Mycorrhizal fungi won’t form a relationship with just any plant. Most have evolved alongside their preferred plant and won’t be of any benefit to the ‘wrong’ plant.
The majority of houseplants (the majority of plants full stop) are thought to form relationships with arbuscular mycorrhizal fungi in the wild, which is an endomycorrhizae. The fungi penetrates the plant's cells. Most commercially available mycorrhizal fungi are ectomycorrhizae, and therefore wont form a relationship with most houseplants.
You might wonder why companies bother producing ectomycorrhizae when 80% of plant species require endomycorrhizae, but ectomycorrhizae is of great use to the forestry industry (beech and pine use ectomycorrhizae).
80% of commercial mycorrhizae in Europe aren’t viable
Mycorrhizal fungi like to live in quite specific conditions – they like warm, dark conditions, nutrient-rich soil, and can be sensitive to systemic pesticides and (surprise, surprise) fungicides.
They don’t really like being shoved in a bag and shunted about the world in a roasting hot van.
As a result, it’s estimated that when you buy a bag of mycorrhizae, about 80% of them will already be dead. But since you can’t really tell by looking, there’s not really a lot you can do about it.
It can be tough to keep mycorrhizal alive
If you’re reading this article, you’re proabably well aware that keeping tropical plants in non-tropical places isn’t always easy. However, there are things we can do to compensate – so keeping Monstera in full sun is fine in the UK because it’s about as bright as it gets beneath the rainforest canopy. If you keep your plant somewhere that it can thrive (i.e. warm and bright) it will most likely be too hot for your mycorrhizae.
There is research into using mycorrhizal to protect against pests and disease
Dr Sarah Emery is doing research into how mycorrhizal fungi can protect plant like aglaonema from pests such as thrips, but it’s very early days. Plus, it’s one thing proving that mycorrhizal fungi protect against thrips, and quite another expecting any old mycorrhizal fungi to do the job of one that’s evolved to work with that specific plant.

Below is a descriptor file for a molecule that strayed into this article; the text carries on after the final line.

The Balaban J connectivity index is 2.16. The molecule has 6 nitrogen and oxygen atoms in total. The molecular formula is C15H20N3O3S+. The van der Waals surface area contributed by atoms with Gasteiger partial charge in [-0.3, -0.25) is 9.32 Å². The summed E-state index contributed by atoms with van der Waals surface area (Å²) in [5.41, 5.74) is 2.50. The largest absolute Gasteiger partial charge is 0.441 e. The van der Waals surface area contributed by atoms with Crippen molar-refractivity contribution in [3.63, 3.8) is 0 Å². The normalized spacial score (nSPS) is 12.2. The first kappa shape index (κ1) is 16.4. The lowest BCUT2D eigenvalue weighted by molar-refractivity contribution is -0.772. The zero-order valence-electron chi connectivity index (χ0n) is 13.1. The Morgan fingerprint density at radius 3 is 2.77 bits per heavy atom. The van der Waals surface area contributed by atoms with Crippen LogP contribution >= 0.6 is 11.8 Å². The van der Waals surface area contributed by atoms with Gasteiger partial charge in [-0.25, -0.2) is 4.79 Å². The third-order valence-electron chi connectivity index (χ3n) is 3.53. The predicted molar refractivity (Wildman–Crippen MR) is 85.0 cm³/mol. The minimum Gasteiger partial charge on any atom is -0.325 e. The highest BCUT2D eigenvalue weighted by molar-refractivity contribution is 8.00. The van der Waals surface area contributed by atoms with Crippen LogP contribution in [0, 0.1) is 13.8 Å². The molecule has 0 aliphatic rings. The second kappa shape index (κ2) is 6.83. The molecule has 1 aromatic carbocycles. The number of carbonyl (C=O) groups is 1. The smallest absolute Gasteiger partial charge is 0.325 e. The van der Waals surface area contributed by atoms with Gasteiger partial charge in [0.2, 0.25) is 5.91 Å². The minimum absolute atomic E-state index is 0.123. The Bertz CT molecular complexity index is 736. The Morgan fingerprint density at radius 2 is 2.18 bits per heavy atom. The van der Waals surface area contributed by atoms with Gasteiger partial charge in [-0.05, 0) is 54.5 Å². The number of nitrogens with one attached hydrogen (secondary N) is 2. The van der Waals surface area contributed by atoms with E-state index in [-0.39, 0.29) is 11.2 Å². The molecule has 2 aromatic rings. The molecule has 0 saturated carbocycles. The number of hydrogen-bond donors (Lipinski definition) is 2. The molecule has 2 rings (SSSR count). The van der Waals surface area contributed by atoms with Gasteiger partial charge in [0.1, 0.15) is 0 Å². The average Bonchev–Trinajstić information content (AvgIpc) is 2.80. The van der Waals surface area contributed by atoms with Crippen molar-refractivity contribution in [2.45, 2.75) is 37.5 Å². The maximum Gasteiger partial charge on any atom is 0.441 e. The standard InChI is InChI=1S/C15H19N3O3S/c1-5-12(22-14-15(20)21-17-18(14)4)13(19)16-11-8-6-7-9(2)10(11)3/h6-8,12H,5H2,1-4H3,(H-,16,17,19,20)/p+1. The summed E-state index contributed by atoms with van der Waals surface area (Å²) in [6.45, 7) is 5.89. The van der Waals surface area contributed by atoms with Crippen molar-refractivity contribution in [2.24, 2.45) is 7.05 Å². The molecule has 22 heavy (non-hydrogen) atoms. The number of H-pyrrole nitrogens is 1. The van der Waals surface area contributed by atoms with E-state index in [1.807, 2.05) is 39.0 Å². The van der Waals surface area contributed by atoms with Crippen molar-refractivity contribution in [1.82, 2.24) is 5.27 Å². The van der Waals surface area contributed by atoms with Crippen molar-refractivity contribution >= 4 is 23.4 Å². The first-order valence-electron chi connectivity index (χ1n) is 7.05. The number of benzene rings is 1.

Will mycorrhizal fungi harm houseplants?
No, they probably won’t last long enough in the soil to do anything at all. If you do manage to get a colony of mycorrhizal fungi going in your plant, then you may find that they compete with your plant for nutrients, because the reach of their roots is limited to the pot.
Mushrooms in houseplants are unlikely to harm them, unless you somehow end up with a pathogenic fungus.
Those little yellow houseplant mushrooms that sometimes pop up are sapotrophic, which means they eat decaying matter. They’ve carved out quite a niche in the houseplant industry – if you’re wonering why mushrooms grow in houseplants, I have an article on that.
Are mycorrhizal fungi worth it?
At this stage in the game, probably not. There’s a lot of anecdotal evience out there from people who swear by them, but soil scientists are sceptical about the effects of mycorrhizal fungi on houseplants to say the least.
It’s also worth noting that mycorrhizal fungi aren’t generally tested on houseplants, because if they are to produce results, those results are reliant on the plant being grown in the ground to be assure the mycorrhizal fungi doesn’t perish.
I’m not saying that mycorrhizal fungi never works on houseplants, just that research into the area is extremely limited, verging on non-existent.
Don’t worry I’ll update this article of any new findings come to light, but for now, you’re better off investing something else.